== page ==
'No. I thought you hadn't. Because if you had, you see, you would understand.'

And then he sat back down. He had made his point, with all the authority of a man who had spent his life as a mill-worker, who had seen children come and go, and seen off a few fierce mill managers for good measure. I felt like breaking my role and hugging him, but you don't do that. The magistrate muttered something about not being relevant, and the theatrical ending was resumed.

This was a boy of ten, who had never worked in a mill. He had participated in an elaborate drama game, a simple mime, for a few hours. It was clear to me, and would have been to anyone, no matter whom, that some real learning had taken place. This group of children had explored in some depth a series of events in history, and on one level the lesson had justified itself in the historical facts and details covered, which are the stuff that we tend to think of as education. But that misses the point - some real understanding was there. Those children were fired up, gripped, inspired, provoked, enlivened. They went away talking about it, they asked questions, they based weeks of work on it, and they remember it now. Not the plot, not the acting or the writing, but the frustration of an injustice, the way that exploitation works, the picture in the mind of the road blocked by a hussar on a horse, or just how oppressive the noise in the mill can feel. Not the theatre, but the content, the reason for the theatre, what it was about.

That was my first TIE experience, but it has been echoed by many since. The reason that I have maintained my commitment to the area of work comes down to the regular moments that demonstrate its real, practical, lasting value. It is a value that I am sad to say I have very seldom felt in a theatre - from either side of the footlights.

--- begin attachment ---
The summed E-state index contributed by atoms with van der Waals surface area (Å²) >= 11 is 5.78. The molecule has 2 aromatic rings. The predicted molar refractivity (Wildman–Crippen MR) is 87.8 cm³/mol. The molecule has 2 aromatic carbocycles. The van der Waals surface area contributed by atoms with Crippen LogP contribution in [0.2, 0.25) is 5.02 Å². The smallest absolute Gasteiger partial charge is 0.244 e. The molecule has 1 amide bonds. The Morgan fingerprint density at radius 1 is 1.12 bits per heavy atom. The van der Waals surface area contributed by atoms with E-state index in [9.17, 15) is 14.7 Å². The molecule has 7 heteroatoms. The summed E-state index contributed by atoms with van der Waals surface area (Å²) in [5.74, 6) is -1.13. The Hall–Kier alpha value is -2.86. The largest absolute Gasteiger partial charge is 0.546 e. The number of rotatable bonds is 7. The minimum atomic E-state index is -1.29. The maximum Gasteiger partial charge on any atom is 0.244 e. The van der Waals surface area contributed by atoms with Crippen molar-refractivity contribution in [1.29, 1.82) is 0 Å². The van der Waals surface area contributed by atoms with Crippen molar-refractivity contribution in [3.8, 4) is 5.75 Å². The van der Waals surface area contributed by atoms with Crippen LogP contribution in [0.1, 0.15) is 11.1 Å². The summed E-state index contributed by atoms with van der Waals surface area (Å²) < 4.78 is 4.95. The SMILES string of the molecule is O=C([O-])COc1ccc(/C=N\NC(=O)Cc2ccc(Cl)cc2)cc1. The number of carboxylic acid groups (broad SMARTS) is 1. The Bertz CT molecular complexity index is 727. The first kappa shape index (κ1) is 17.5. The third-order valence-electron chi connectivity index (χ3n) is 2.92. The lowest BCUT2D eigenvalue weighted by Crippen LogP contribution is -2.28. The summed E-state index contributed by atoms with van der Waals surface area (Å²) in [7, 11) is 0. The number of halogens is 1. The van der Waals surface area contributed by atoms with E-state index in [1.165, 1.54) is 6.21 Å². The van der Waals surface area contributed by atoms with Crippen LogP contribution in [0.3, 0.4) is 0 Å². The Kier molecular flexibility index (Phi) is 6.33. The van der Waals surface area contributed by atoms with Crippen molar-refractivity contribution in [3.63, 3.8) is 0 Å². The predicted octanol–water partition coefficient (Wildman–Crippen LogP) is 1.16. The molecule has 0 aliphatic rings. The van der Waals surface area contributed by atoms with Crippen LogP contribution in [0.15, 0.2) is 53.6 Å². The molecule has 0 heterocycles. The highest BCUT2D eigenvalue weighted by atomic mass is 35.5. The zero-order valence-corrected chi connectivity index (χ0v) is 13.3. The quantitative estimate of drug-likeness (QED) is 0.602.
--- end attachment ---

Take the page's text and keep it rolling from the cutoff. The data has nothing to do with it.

For programmes like the Peterloo one to work, the theatre element of the TIE needs to be right. Good costumes and props, thorough accurate research, well-chosen and believable characters, a strong plot. The actors must be very strong - even more so in order to sustain their roles in improvisation, in working with pupils. All the usual elements that drive a play are essential, pacing, images, powerful moments, jokes that are funny, speeches that are vivid, people that we care about. For it to work well, all this needs to spring from the educational thrust - the key questions that the programme is asking. When the two elements come together properly there is a potential for making really significant contributions to the lives of the people involved. That is what is precious, that is what must not be allowed to disappear.

Peter Wynne-Willson 1993


* This was probably fair comment in Birmingham when written, to the extent that the senior management of the Local Education Authority were unsupportive over many years, although many individuals in the city were always doing excellent work.  It is true to say that since the appointment of Professor Tim Brighouse as Chief Education Officer of Birmingham, in the early 1990s,  the LEA has transformed, and is these days in many ways one of the most enlightened there is in the UK .